My questions and Wrage's replies follow.
What has been your role in the FIFA IGC over the past several years?
Shortly after being asked to form the IGC, Mark [Pieth] approached me and asked if I would be interested in working with the group. I have known Mark for many years, both because of his work on the OECD Working Group and because we have worked together, informally, on some “best practices” projects. The group has met several times in Zurich and during the Budapest Congress and, between meetings, has communicated over lengthy conference calls. Calls can be challenging because of the different locations and languages, but the group has worked hard to keep the conversation going between formal meetings. As you know, our next meeting will be next week in Zurich.The organization that you head, TRACE International, performs due diligence reviews for organizations seeking to comply with laws and guidelines against corruption. If FIFA were to be a client, how would it score from a TRACE perspective?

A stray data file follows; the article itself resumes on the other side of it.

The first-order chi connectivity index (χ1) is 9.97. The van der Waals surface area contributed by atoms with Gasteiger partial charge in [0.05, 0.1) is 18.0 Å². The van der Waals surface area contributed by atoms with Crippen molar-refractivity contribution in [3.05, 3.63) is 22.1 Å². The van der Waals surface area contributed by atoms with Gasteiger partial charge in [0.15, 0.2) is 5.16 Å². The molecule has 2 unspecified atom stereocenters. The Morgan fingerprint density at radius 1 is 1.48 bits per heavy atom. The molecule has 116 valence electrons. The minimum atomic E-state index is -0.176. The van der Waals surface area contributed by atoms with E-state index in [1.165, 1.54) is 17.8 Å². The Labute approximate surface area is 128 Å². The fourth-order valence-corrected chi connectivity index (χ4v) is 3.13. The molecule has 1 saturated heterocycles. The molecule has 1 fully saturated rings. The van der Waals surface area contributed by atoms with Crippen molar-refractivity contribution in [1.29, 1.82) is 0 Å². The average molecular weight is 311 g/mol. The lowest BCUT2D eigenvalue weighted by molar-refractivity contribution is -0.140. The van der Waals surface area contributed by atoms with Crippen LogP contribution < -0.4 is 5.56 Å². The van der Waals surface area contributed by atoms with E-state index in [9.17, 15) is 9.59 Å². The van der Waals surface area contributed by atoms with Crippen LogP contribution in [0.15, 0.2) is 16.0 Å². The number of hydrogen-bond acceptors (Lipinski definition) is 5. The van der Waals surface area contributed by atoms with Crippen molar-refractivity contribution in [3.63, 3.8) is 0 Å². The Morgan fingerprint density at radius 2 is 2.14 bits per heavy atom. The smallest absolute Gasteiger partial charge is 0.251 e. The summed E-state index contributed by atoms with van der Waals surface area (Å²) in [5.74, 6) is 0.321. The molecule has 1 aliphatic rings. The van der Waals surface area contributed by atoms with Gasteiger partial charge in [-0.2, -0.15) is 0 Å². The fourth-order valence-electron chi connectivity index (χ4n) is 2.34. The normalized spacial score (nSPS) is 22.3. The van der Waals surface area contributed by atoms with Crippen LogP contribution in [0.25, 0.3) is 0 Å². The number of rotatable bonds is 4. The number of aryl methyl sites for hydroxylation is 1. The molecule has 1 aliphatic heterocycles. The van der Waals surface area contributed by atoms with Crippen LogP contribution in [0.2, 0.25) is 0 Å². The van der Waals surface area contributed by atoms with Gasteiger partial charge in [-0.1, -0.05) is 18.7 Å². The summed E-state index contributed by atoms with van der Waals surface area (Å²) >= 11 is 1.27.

I’ve never really thought of it that way! TRACE does indeed undertake due diligence, as well as anti-bribery training, consulting and audits. The due diligence work we do is almost always collaborative. That is, we start by asking the entity a series of questions that we then use independent means to either verify or refute. It’s a positive and iterative process that generally results in a very robust due diligence report. So, my answer depends on whether I can assume that FIFA would cooperate and provide all requested information. If not, then they wouldn’t make it through the process.How effective has the IGC been from the standpoint of an independent advisory body? More broadly, what grade would you give FIFA’s reform process (including the IGC and FIFA itself) and why?